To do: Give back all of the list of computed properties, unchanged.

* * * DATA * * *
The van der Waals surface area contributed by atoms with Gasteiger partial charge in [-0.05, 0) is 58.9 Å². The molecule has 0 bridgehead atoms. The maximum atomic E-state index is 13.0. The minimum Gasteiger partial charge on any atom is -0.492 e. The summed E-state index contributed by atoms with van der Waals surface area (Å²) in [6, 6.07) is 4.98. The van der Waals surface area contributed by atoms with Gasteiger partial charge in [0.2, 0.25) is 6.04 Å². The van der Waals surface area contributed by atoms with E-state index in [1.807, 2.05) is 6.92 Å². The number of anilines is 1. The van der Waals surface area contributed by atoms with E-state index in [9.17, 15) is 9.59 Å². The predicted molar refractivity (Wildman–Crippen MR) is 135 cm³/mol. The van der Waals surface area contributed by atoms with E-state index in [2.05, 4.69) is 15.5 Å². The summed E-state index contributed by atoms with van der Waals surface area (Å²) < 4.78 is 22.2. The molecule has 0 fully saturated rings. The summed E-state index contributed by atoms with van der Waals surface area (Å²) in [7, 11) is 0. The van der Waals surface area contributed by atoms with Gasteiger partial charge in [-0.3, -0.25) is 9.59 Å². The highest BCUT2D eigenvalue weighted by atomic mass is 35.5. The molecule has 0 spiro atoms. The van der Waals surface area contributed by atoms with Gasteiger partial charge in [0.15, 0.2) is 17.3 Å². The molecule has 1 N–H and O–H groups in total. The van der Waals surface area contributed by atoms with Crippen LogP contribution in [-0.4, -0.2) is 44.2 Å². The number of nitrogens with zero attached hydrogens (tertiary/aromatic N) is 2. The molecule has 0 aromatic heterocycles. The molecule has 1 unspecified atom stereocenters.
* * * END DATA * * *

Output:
The van der Waals surface area contributed by atoms with Gasteiger partial charge in [-0.05, 0) is 58.9 Å². The molecule has 0 bridgehead atoms. The maximum atomic E-state index is 13.0. The minimum Gasteiger partial charge on any atom is -0.492 e. The summed E-state index contributed by atoms with van der Waals surface area (Å²) in [6, 6.07) is 4.98. The van der Waals surface area contributed by atoms with Gasteiger partial charge in [0.2, 0.25) is 6.04 Å². The van der Waals surface area contributed by atoms with E-state index in [1.807, 2.05) is 6.92 Å². The number of anilines is 1. The van der Waals surface area contributed by atoms with E-state index in [9.17, 15) is 9.59 Å². The predicted molar refractivity (Wildman–Crippen MR) is 135 cm³/mol. The van der Waals surface area contributed by atoms with E-state index in [2.05, 4.69) is 15.5 Å². The summed E-state index contributed by atoms with van der Waals surface area (Å²) < 4.78 is 22.2. The molecule has 0 fully saturated rings. The summed E-state index contributed by atoms with van der Waals surface area (Å²) in [7, 11) is 0. The van der Waals surface area contributed by atoms with Gasteiger partial charge in [-0.3, -0.25) is 9.59 Å². The highest BCUT2D eigenvalue weighted by atomic mass is 35.5. The molecule has 0 spiro atoms. The van der Waals surface area contributed by atoms with Gasteiger partial charge in [0.15, 0.2) is 17.3 Å². The molecule has 1 N–H and O–H groups in total. The van der Waals surface area contributed by atoms with Crippen LogP contribution in [-0.4, -0.2) is 44.2 Å². The number of nitrogens with zero attached hydrogens (tertiary/aromatic N) is 2. The molecule has 0 aromatic heterocycles. The molecule has 1 unspecified atom stereocenters.